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Jets DE Jacob Martin: 'I Love Everything About This Organization'

Signed in Free Agency, Young Edge Rusher Fits HC Robert Saleh’s D-Line Blueprint

Houston Texans defensive end Jacob Martin (54) lines up for a play during an NFL football game against the Cleveland Browns, Sunday, Sept. 19, 2021, in Cleveland. (AP Photo/Kirk Irwin)

In the Jets' defensive front, the number four, as in a 4-3 alignment, is merely a starting point. Under the scheme devised by head coach Robert Saleh and defensive coordinator Jeff Ulbrich, the goal is to build a unit that is athletic, gets after the passer, can control the run, and is deep and flexible. A group that can attack, exert pressure while easing it on the defensive backfield.

The return of edge rusher Carl Lawson from injury will undoubtedly help. The prospect of nabbing a top-rated DE in the NFL Draft with the No. 4 or No. 10 picks has been bandied about for the past month, and will be chewed over for the next month or so. But that didn't mean that general manager Joe Douglas would leave the D-line unaddressed in free agency.

First Douglas re-signed DT Nathan Shepherd. Then, late last week, Douglas may have unearthed a gem that has yet to be fully polished when he signed Jacob Martin from Houston in free agency.

"This system most definitely shows a lot of love to the edge players," Martin, 26, said. "It's something that I'm looking forward to — not having to go backward in terms of being in coverage. Obviously certain situations you may have to be in, but the majority of my job I'm going forward, which is what I want to do. I'm very good at going in one direction.

"It also allows you to play balls to the wall. You know you're going to be in the game, but there's no need for me to play 75 snaps. We got a good eight in the defensive rotation, creating knockback and rushing the passer. This defense is primed for edge guys like me, who get off the ball, set edges and get after the quarterback."

In terms of Martin's career trajectory, that direction has been pointing up. Martin (6-2, 245) played the past three seasons with the Texans and amassed his best numbers during the 2021 NFL season. He played in all 17 games (a career-high 14 starts) and also had his most tackles (23), tackles for loss (5), sacks (4), pass defenses (3) and forced fumbles (2) of his career. The native of Aurora, CO, was the Seahawks' sixth-round pick in 2018 out of Temple, before being traded to Houston after one season as a part of the deal that sent DE Jadeveon Clowney to Seattle.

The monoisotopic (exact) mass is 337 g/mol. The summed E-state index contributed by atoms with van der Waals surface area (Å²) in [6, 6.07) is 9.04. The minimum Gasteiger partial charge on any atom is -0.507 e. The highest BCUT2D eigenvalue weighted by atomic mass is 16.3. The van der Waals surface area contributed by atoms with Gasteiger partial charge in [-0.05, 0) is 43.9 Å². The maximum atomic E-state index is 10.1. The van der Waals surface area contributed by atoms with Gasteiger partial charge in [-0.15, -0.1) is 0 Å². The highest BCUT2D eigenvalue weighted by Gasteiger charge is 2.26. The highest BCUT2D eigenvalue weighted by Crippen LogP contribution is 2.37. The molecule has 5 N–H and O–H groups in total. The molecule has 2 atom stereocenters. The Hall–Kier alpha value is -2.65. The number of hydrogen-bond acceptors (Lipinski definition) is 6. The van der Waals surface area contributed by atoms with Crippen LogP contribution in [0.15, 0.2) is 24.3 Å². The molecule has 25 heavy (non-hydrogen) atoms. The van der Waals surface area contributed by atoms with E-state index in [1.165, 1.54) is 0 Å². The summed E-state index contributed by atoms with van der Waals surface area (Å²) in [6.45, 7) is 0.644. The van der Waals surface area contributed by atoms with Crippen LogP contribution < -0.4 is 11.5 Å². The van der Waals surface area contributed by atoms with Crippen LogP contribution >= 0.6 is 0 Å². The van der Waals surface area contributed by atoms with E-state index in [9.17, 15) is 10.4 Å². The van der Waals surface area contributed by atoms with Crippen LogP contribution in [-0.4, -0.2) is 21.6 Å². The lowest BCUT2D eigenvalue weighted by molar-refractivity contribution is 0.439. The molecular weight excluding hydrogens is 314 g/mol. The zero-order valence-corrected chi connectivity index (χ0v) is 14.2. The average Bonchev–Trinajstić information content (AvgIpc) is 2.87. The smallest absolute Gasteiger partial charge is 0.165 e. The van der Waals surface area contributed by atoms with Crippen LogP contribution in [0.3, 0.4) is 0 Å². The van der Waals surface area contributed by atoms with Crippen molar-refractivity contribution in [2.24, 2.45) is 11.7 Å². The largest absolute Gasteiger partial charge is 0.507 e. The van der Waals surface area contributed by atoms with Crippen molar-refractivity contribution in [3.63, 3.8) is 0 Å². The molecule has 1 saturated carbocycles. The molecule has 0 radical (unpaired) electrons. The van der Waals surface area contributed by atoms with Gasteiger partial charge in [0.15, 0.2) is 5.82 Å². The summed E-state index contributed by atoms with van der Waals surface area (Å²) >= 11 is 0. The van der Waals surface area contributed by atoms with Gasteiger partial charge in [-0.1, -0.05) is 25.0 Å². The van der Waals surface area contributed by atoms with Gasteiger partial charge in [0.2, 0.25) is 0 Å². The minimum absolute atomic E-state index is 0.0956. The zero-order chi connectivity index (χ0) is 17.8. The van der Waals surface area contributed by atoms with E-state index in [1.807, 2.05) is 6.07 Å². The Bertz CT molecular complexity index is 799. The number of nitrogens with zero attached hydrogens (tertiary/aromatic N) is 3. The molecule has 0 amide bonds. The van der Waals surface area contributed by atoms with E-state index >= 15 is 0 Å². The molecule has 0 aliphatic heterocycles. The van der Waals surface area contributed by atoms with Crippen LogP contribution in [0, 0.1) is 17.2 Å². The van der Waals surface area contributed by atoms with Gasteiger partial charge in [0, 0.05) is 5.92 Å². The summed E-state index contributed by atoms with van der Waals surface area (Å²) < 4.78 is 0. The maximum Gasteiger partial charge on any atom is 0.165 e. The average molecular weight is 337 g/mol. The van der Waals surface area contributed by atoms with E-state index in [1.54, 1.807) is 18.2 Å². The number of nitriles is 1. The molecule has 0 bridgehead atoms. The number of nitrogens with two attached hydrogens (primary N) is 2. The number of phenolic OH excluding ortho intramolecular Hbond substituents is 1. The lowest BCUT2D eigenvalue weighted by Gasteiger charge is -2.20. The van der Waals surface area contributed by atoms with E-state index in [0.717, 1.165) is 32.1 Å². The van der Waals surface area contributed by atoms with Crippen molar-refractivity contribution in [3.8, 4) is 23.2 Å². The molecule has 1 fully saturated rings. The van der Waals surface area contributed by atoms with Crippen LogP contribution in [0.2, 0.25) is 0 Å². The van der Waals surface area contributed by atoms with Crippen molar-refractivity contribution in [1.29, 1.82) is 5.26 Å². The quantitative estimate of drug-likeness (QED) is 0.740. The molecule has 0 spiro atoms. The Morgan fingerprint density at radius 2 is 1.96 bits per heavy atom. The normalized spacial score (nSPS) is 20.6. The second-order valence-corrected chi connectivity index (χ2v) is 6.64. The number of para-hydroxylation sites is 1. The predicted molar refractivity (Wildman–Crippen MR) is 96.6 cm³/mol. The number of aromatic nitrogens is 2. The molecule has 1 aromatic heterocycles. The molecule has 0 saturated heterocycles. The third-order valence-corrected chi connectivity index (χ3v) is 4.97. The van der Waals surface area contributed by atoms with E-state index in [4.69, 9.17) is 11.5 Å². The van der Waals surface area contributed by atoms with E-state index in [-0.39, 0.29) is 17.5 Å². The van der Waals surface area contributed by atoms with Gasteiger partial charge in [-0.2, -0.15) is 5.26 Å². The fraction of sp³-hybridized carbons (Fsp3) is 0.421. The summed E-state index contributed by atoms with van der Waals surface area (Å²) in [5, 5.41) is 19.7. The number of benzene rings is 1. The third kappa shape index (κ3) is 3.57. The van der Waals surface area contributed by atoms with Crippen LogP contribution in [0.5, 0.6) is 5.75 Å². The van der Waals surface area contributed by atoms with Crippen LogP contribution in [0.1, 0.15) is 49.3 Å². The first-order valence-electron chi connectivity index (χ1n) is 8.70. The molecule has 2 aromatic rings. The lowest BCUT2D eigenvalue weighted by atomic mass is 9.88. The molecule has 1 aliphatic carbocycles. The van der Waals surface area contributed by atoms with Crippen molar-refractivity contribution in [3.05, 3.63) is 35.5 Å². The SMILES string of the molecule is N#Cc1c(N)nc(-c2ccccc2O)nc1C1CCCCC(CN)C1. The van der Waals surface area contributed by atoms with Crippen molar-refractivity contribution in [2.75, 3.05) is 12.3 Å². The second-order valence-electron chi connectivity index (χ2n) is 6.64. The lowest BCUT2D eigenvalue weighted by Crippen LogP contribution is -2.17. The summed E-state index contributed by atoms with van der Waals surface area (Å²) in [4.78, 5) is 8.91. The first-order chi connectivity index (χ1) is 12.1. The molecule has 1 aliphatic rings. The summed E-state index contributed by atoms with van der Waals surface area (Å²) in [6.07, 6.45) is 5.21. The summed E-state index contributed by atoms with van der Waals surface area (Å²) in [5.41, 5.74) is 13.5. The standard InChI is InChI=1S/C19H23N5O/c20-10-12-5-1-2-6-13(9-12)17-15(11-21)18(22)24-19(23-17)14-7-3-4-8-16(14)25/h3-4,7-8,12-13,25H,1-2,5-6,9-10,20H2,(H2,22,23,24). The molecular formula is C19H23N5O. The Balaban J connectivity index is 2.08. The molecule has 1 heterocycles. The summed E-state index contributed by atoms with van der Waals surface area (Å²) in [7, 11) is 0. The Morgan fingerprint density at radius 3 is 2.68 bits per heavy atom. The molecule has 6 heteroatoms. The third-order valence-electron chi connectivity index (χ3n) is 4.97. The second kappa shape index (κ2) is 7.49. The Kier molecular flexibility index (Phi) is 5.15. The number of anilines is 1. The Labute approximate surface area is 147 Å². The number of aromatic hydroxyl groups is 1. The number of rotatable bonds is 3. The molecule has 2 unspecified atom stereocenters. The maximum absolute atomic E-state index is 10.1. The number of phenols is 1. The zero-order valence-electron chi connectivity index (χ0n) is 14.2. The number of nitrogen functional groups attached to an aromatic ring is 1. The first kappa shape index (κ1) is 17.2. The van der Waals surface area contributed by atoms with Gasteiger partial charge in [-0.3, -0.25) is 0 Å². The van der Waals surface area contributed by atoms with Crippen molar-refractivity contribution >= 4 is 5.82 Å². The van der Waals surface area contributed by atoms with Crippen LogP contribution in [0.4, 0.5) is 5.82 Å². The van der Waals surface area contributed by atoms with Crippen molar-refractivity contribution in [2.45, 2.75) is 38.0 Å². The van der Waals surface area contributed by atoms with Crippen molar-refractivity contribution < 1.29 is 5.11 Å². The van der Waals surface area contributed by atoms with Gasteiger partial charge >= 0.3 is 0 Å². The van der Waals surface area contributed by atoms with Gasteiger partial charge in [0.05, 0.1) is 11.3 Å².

"I feel I am just scratching the surface," he told team reporter Eric Allen. "Last year was my first opportunity to start. They gave me an opportunity and I took advantage. My year-on-year numbers have gotten better."

For his career, Martin has 64 tackles, 13 TFL, 13.5 sacks, 6 FF, 4 pass defenses, 3 fumble recoveries and 24 QB hits. In addition, according to NFL Next Gen States, Martin has one of the quickest get-offs (0.86, 24th among 125 pass rushers last season) in the NFL and his 4.59 time in the 40-yard dash at his Temple pro day projected to a rank in the 92nd percentile among edge rushers at the NFL Combine up until 2018.

"I'm a big believer that the first step is everything," he said. "The pass rusher is trying to close space, make the offensive linemen as uncomfortable as possible. You have to get on them as fast as possible, so however fast you can get off the ball and imagine your body tied on a string to the ball, as the ball moves I'm moving with the ball. That's what I'm thinking about when I get off the ball."

Martin's brother Josh played for the Jets for three seasons (2016-18) following a practice-squad stint in 2015 and spoke highly of his time with the Green & White.

"My brother told me everything, and he thanks the organization for everything they've done," said Jacob Martin. "The Jets have done good by the Martin family for sure. It's coming full circle."

As the only defensive line player signed by the Jets in their active first week of free agency, Martin said he sensed nothing but excitement and commitment from Douglas, Saleh and the coaching staff.

"The guys we have in locker room, the front office, head coach, general manager ... I love everything about his organization. We align in terms of the way we attack football, the way we talk about football and share the same love for football. To play with guys like JFM [John Franklin-Myers], Quinnen [Williams], Bryce Huff and Carl [Lawson] coming back. I'm very excited to play with this defensive front.

"We played the Jets last year [a 21-14 Jets victory in Zach Wilson's return from a knee injury], and just seeing the way their defense played and the energy they brought, I really admired the way they played football. It helped make this an easy choice."

Part of that "easy choice" was the strong impression made by Douglas and Saleh.

"When I sat down with Joe, he said that he and Saleh are in the same category," Martin said. "I'd say they're ultra-competitive psychopaths, but classy! It encompasses me -- kind of crazy, but classy, very competitive. To play this game, you have to be a little off, nothing that you can't control six days a week, but say screw it on Sunday and let it loose."

With his brother Josh living in Brooklyn and likely to be at MetLife Stadium on those Sundays next season, Jacob Martin summed up his excitement about playing in front of him and all Jets fans.

"I cannot wait. I cannot wait. I cannot wait."

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